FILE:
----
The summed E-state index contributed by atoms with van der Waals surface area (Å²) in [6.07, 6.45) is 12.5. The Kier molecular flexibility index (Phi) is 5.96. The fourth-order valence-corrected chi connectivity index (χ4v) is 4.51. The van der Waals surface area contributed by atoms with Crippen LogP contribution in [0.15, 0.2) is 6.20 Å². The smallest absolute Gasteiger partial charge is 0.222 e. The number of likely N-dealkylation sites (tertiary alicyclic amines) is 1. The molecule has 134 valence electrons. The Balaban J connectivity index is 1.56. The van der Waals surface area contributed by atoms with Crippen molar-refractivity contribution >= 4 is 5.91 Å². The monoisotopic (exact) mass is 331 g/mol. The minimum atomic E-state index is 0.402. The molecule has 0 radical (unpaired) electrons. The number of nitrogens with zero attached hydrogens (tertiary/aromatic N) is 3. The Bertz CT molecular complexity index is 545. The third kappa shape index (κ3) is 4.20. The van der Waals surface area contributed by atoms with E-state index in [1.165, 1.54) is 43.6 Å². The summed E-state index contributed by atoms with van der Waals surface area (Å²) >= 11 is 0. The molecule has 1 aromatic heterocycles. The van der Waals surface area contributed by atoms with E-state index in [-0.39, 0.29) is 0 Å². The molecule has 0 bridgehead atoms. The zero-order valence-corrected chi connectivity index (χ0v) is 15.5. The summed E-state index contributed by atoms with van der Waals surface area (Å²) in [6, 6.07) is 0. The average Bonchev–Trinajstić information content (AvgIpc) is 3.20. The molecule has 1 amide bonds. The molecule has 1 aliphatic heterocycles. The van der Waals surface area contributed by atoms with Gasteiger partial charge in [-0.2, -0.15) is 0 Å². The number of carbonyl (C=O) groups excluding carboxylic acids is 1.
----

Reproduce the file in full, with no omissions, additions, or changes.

The summed E-state index contributed by atoms with van der Waals surface area (Å²) in [6.07, 6.45) is 12.5. The Kier molecular flexibility index (Phi) is 5.96. The fourth-order valence-corrected chi connectivity index (χ4v) is 4.51. The van der Waals surface area contributed by atoms with Crippen LogP contribution in [0.15, 0.2) is 6.20 Å². The smallest absolute Gasteiger partial charge is 0.222 e. The number of likely N-dealkylation sites (tertiary alicyclic amines) is 1. The molecule has 134 valence electrons. The Balaban J connectivity index is 1.56. The van der Waals surface area contributed by atoms with Crippen molar-refractivity contribution >= 4 is 5.91 Å². The monoisotopic (exact) mass is 331 g/mol. The minimum atomic E-state index is 0.402. The molecule has 0 radical (unpaired) electrons. The number of nitrogens with zero attached hydrogens (tertiary/aromatic N) is 3. The Bertz CT molecular complexity index is 545. The third kappa shape index (κ3) is 4.20. The van der Waals surface area contributed by atoms with E-state index in [1.165, 1.54) is 43.6 Å². The summed E-state index contributed by atoms with van der Waals surface area (Å²) >= 11 is 0. The molecule has 1 aromatic heterocycles. The van der Waals surface area contributed by atoms with E-state index in [-0.39, 0.29) is 0 Å². The molecule has 0 bridgehead atoms. The zero-order valence-corrected chi connectivity index (χ0v) is 15.5. The summed E-state index contributed by atoms with van der Waals surface area (Å²) in [6, 6.07) is 0. The average Bonchev–Trinajstić information content (AvgIpc) is 3.20. The molecule has 1 amide bonds. The molecule has 1 aliphatic heterocycles. The van der Waals surface area contributed by atoms with Gasteiger partial charge in [-0.2, -0.15) is 0 Å². The number of carbonyl (C=O) groups excluding carboxylic acids is 1.